I have a passion to help people, which drives the outlook I have on research. I work with researchers who are known for their research integrity, knowledge and dedication. As an emerging researcher, I am fortunate to have the input of these colleagues on my career.

    I have yet to apply for funding to assist with additional data analyses and travel in the future. I will take care to start planning and submit such funding proposals from this year.


  • Describe your unforgettable (proudest) moment in science, and the most challenging situation that you have had to overcome (lessons learnt) so far?

    Obtaining my PhD degree was a very proud moment for me, especially since finishing my postgraduate degrees was one of the most challenging things I have ever done.

    More recently, I was honoured with an invitation from Prof Rhian Touyz and Prof Naveed Sattar to conduct a three month research visit at the BHF Cardiovascular Research Centre in Glasgow, Scotland under supervision of Dr Jennifer Logue and Dr Paul Welsh. This unforgettable international research visit took me out of my comfort zone and I had to live up to many expectations. This was a large challenge but it equipped me with many skills that I will apply to my research and personal live in the future.


  • At which conference did you first present? How was your experience?

    My first local conference was the 40th Meeting of the Physiology Society of Southern Africa, held in Stellenbosch, South Africa in 2012. My first international conference was the Joint Meeting of the European Society of Hypertension (ESH) and International Society of Hypertension (ISH), held in Athens, Greece in 2014.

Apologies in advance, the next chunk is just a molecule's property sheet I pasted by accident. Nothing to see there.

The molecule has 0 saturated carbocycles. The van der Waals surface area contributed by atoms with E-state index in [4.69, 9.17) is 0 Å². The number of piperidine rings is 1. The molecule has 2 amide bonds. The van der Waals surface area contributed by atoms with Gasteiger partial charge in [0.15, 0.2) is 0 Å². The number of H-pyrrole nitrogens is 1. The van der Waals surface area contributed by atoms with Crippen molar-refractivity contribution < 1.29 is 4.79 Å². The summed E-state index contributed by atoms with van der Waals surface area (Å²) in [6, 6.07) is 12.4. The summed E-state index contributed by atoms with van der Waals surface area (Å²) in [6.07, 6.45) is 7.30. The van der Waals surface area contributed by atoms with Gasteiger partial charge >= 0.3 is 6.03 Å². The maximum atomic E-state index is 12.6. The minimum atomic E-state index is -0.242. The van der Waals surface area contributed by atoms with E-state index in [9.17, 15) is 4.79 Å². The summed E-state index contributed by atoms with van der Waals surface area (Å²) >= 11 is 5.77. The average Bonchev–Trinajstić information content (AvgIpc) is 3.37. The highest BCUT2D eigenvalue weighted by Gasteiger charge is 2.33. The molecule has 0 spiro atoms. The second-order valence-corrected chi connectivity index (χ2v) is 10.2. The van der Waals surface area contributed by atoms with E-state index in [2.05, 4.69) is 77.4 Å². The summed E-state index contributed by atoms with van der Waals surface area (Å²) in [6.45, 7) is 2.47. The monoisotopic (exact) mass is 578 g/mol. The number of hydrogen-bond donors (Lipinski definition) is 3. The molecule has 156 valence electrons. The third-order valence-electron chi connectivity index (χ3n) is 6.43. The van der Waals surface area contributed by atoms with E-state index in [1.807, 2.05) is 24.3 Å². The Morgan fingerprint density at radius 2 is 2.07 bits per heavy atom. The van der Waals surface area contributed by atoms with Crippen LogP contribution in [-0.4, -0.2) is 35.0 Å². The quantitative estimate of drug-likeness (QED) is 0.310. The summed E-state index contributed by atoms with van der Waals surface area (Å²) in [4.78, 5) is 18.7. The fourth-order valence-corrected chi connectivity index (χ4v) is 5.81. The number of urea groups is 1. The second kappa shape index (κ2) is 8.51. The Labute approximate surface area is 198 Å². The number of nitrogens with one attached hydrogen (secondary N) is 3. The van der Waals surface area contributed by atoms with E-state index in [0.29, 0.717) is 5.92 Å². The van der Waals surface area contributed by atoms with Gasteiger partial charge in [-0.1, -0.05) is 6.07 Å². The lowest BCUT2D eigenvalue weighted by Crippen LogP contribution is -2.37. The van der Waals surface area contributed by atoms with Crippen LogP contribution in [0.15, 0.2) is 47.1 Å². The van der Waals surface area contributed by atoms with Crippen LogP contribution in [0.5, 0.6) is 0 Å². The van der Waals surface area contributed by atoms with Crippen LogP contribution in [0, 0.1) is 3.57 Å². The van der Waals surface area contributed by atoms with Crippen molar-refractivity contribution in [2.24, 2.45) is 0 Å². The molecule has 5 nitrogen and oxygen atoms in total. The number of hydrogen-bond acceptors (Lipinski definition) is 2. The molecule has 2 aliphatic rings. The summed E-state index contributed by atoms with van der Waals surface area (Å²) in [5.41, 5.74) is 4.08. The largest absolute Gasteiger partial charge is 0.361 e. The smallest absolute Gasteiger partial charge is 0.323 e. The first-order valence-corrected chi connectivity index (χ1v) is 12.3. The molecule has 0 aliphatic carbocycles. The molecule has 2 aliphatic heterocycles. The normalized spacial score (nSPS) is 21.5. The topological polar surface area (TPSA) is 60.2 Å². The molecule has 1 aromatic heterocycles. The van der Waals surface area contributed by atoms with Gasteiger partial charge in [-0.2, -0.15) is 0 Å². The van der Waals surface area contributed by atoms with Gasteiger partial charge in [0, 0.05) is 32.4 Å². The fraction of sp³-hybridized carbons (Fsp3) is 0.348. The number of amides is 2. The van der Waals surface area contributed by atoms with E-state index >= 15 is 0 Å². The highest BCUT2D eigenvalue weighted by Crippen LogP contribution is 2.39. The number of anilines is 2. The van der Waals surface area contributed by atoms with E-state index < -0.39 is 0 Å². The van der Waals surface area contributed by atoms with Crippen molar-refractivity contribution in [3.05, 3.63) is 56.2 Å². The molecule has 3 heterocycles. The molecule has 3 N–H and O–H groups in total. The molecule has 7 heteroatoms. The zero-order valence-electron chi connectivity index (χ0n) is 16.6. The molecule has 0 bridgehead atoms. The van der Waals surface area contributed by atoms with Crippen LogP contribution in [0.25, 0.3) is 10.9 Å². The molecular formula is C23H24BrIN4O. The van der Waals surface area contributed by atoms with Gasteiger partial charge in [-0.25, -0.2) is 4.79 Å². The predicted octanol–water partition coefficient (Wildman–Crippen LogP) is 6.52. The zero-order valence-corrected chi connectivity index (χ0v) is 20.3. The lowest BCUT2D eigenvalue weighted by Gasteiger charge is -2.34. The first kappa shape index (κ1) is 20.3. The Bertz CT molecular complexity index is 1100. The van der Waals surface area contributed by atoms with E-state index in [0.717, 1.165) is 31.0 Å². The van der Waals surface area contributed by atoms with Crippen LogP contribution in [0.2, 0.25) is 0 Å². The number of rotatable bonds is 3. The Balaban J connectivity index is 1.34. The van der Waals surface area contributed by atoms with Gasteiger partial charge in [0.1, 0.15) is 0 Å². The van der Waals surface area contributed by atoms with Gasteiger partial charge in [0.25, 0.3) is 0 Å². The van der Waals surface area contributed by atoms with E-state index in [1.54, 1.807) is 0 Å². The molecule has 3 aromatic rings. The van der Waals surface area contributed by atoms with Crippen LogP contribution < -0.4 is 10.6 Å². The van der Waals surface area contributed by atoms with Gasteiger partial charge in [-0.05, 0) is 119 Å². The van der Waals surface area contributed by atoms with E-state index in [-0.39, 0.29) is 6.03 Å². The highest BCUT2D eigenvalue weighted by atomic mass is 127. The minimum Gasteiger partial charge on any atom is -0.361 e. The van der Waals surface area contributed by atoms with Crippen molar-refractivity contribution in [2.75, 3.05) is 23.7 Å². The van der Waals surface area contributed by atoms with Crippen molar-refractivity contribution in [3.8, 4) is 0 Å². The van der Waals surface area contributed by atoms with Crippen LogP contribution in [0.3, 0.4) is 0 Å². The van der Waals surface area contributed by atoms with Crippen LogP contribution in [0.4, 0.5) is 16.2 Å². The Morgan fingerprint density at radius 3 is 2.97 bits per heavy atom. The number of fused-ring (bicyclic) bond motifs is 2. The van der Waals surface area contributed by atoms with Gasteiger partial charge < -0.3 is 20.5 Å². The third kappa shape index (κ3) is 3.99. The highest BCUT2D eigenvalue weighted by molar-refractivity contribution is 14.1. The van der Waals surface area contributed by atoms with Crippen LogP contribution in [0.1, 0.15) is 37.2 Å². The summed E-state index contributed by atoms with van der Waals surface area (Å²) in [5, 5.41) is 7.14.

I will never forget my first oral presentation; it was nerve-wracking, but attending a conference opens up a complete new world for a young researcher.


  • What upcoming conferences will you be attending, and what is the furthest distance that you have traveled for a conference?

    The furthest I have ever travelled for a conference was to Athens, Greece.

    I would like to attend the 18th International Symposium on Atherosclerosis, which will be held in Toronto, Canada in June next year, though this would depend on whether funding will be available.

  • How did you learn about ISH/NIN and its activities?

    Some of my colleagues in HART are members of ISH/NIN and introduced me to the network. I also attended the ISH/NIN cocktail function during the above-mentioned conference in Greece, where I had the pleasure of meeting the ISH/NIN members in person.


  • What area(s) do you wish to specialize in the future?

    I would want to build on my current research and explore the role of endothelial inflammation in early vascular changes in order to contribute to a preventative approach to combat the high cardiovascular disease prevalence in the South African population group.


  • Who is your role model in Science? Why?

    The books and other publications of Professor Lionel Opie will always be a large inspiration to me as a cardiovascular physiologist. In my opinion he has substantially contributed to understanding the physiological role of the cardiovascular system in disease, and also in South Africa.


  • What are your scientific goals? Advice for talented emerging scientists?

    I aim to obtain first-hand knowledge from experts in my field and to build a network with future collaborators. This will enable me to develop as an innovative researcher and to establish a niche area on which I can build my future research. I want to make a substantial contribution to the field of cardiovascular science in the future and thereby inspire students to become future researchers.

    My advice to other emerging researchers would be to always do what they believe in and let that drive their talent towards achieving their goals.